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Audit: Dallas’ plan for affordable housing shortage fails to address racist housing policies

Dallas City Hall
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Dallas’ plan to combat a severe shortage of affordable housing fails to address the impact of racist housing policies and practices, an audit concludes.

An audit concluded that Dallas' Comprehensive Housing Policy hopes to “overcome patterns of segregation and concentrations of poverty” but lays out no “vision or strategies” to increase equity by reducing racial disparities.

The City of Dallas’ plan to combat a severe shortage of affordable housing fails to address the impact of racist housing policies and practices, according to a new equity audit of the city’s Comprehensive Housing Policy ordered by the city council.

The Dallas City Council’s Housing and Homelessness Solutions Committee requested an equity audit of the city’s Comprehensive Housing Policy over the summer. The city hired the firm. The consulting firm presented its conclusions to the committee on Tuesday.

One of the stated goals of the Comprehensive Housing Policy is to “overcome patterns of segregation and concentrations of poverty” in Dallas. But it lays out no “vision or strategies” to meet those goals in a way that will increase equity by reducing racial disparities.

The audit says city leaders must take significant action and be prepared to spend “significant dollars” if they are serious about building adequate affordable housing and reducing “stark racial disparities in Dallas’s housing outcomes.”

“The time is right for us to move forward with implementing the [audit’s] recommendations that will close the gaps as it relates to racial equity and housing in the city of Dallas,” Council member Casey Thomas said Monday evening. He requested the audit when he took over as chairman of the council’s Housing and Homelessness Solutions Committee.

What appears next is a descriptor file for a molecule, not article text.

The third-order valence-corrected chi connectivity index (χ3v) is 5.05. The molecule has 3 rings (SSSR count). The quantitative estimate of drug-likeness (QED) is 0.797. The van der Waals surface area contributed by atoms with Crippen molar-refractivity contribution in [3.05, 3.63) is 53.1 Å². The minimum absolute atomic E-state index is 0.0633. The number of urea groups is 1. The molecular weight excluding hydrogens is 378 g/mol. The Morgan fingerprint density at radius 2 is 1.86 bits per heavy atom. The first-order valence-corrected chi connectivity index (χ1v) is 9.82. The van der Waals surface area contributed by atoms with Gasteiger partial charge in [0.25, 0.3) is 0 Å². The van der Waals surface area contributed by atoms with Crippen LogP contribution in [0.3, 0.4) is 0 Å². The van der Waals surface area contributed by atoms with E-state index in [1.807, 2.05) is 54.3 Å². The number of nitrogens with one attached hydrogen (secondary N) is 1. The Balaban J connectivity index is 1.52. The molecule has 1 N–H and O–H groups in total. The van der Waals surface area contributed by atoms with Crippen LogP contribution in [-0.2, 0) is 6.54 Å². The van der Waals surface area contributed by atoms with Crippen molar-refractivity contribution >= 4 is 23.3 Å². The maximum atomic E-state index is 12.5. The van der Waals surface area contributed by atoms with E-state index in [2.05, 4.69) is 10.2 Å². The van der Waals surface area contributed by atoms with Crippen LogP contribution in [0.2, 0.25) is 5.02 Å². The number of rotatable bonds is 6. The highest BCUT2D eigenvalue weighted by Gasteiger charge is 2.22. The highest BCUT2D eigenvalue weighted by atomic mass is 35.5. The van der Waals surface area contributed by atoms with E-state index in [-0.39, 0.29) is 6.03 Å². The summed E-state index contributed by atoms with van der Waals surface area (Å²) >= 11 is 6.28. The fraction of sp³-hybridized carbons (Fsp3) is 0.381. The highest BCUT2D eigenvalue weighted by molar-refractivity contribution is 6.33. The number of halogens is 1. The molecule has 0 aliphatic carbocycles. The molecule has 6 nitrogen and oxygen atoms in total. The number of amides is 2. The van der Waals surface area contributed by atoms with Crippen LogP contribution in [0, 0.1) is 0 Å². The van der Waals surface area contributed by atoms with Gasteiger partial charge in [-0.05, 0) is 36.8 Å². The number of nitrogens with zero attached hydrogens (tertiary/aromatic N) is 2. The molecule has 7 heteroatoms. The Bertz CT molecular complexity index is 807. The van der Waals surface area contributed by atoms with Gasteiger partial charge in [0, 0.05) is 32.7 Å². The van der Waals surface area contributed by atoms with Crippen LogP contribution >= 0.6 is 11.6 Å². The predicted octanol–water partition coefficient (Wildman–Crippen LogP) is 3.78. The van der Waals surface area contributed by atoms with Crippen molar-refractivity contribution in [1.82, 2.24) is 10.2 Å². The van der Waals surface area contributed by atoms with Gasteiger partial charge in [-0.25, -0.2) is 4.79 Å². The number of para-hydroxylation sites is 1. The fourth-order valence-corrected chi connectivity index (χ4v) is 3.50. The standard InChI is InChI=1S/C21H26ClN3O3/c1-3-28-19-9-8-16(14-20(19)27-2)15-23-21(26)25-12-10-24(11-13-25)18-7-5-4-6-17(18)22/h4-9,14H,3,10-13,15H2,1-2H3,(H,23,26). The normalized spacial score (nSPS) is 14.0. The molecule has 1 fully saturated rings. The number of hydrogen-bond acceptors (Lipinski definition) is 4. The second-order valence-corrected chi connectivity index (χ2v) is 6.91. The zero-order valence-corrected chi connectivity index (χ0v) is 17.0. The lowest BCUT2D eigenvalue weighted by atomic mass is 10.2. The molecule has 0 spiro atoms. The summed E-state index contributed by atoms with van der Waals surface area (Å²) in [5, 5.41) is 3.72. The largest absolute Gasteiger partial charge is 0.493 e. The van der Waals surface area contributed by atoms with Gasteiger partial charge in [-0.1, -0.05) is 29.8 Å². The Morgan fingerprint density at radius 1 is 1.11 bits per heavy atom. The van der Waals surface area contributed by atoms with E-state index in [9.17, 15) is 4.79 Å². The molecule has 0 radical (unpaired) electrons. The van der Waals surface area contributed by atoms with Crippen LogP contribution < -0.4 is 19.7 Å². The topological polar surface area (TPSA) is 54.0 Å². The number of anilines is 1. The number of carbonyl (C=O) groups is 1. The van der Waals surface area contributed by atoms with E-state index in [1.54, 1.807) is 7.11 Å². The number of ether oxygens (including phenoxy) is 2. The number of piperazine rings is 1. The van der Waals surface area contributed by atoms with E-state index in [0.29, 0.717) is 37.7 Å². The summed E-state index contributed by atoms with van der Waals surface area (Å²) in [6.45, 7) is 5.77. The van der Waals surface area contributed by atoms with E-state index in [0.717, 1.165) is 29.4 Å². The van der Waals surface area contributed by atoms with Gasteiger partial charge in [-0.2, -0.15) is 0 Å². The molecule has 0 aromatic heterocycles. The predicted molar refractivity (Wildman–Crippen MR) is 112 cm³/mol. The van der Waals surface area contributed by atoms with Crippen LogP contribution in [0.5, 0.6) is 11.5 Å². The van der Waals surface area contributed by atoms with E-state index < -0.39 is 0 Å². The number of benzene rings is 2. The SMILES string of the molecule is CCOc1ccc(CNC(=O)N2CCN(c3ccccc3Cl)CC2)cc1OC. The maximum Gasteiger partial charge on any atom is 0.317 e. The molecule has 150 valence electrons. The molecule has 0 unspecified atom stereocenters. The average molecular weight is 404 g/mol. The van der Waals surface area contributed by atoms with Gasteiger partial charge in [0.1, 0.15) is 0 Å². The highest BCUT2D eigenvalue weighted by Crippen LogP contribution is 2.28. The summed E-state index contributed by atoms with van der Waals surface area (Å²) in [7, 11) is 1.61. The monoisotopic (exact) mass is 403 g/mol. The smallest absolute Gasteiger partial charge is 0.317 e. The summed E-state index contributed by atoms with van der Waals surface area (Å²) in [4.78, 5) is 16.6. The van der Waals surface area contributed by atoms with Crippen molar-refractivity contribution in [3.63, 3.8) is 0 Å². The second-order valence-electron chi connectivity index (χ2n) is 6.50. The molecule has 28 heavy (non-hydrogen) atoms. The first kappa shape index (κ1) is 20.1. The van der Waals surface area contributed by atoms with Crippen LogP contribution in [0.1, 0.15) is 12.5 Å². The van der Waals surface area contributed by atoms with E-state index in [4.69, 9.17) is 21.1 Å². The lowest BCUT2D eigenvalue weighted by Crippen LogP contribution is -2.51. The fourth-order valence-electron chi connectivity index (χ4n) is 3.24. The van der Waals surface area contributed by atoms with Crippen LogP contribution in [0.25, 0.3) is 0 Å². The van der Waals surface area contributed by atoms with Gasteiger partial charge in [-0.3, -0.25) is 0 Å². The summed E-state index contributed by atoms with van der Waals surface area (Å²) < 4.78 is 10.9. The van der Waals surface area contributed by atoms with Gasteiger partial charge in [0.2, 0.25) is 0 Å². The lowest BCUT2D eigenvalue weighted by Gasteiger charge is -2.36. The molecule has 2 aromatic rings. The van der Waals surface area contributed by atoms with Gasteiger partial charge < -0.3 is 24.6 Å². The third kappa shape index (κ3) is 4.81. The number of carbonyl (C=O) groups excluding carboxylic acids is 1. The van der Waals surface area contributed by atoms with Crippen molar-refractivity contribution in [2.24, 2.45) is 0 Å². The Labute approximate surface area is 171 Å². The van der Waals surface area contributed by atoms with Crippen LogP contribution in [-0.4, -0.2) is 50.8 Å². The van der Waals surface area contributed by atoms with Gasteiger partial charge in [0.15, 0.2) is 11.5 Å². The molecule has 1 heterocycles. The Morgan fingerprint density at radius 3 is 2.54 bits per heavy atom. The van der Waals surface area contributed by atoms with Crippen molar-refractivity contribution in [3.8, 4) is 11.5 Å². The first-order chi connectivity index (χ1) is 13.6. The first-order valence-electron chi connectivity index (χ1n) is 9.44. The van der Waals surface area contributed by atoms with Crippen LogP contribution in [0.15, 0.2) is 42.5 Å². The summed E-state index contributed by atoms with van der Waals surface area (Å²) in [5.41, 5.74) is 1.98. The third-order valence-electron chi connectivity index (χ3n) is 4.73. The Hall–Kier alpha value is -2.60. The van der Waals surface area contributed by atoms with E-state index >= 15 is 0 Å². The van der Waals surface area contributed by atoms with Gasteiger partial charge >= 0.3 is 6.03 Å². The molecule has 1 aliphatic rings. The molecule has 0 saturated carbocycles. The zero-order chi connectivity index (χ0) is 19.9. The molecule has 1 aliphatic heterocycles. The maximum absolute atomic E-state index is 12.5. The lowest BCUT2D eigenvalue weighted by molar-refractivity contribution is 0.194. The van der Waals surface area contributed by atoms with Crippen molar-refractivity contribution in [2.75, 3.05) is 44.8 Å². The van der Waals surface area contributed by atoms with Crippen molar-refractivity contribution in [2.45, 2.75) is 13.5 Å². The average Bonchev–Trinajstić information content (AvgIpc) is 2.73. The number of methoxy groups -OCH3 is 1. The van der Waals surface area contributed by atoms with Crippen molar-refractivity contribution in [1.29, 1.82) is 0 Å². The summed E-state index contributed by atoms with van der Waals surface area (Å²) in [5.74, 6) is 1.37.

To make a serious effort at improving equity in Dallas and reducing racial disparities, the city will need to fundamentally rethink its housing policy and set clear priorities for addressing not just housing-related inequities, the audit says. But the legacy of disinvestment in city services and infrastructure has limited the economic potential of historically Black and Latino neighborhoods. That will also require significant investment of public funds.

“The City of Dallas has incorporated equity into its budgeting process, but only a significant financial commitment will redress the historic disinvestment in southern Dallas and accelerate the strategic and equitable production of affordable housing at scale,” the audit states.

Thomas said the audit is one step in a larger process of re-aligning the city’s operations and policies with the goal of furthering racial equity in the city of Dallas.

“Now that we know where the gaps are, will we move forward with the recommendations that will close those gaps?” Thomas said.

The council passed a racial equity resolution earlier this year, doubling down on a commitment to “promote equity through all policies of the city.” It used racial equity as a lens throughout the budget process and is currently developing a citywide racial equity plan. The city launched its Office of Equity three years ago.

Inequity by design

The report details how the geography of Dallas was fundamentally shaped by a history of racist policies and institutional barriers that “excluded Black and Brown residents from safe, quality, affordable housing,” and other opportunities to build wealth.

Neighborhoods where people of color lived and owned homes were devalued by federal housing policies, and restrictive covenants barred the sale of homes in white neighborhoods to non-white residents.

The city directed far less in infrastructure, funding, and services to neighborhoods where people of color lived than it sent to whiter, wealthier neighborhoods.

Toxic industrial sites were built in communities of color. Federal highways created major barriers between neighborhoods, reenforcing racial segregation.

These and other policies and practices “relegated [people of color] to living in areas with substandard infrastructure and environmental hazards,” the audit states. It helped white families build generational wealth while depriving Black and Latino families of basic services.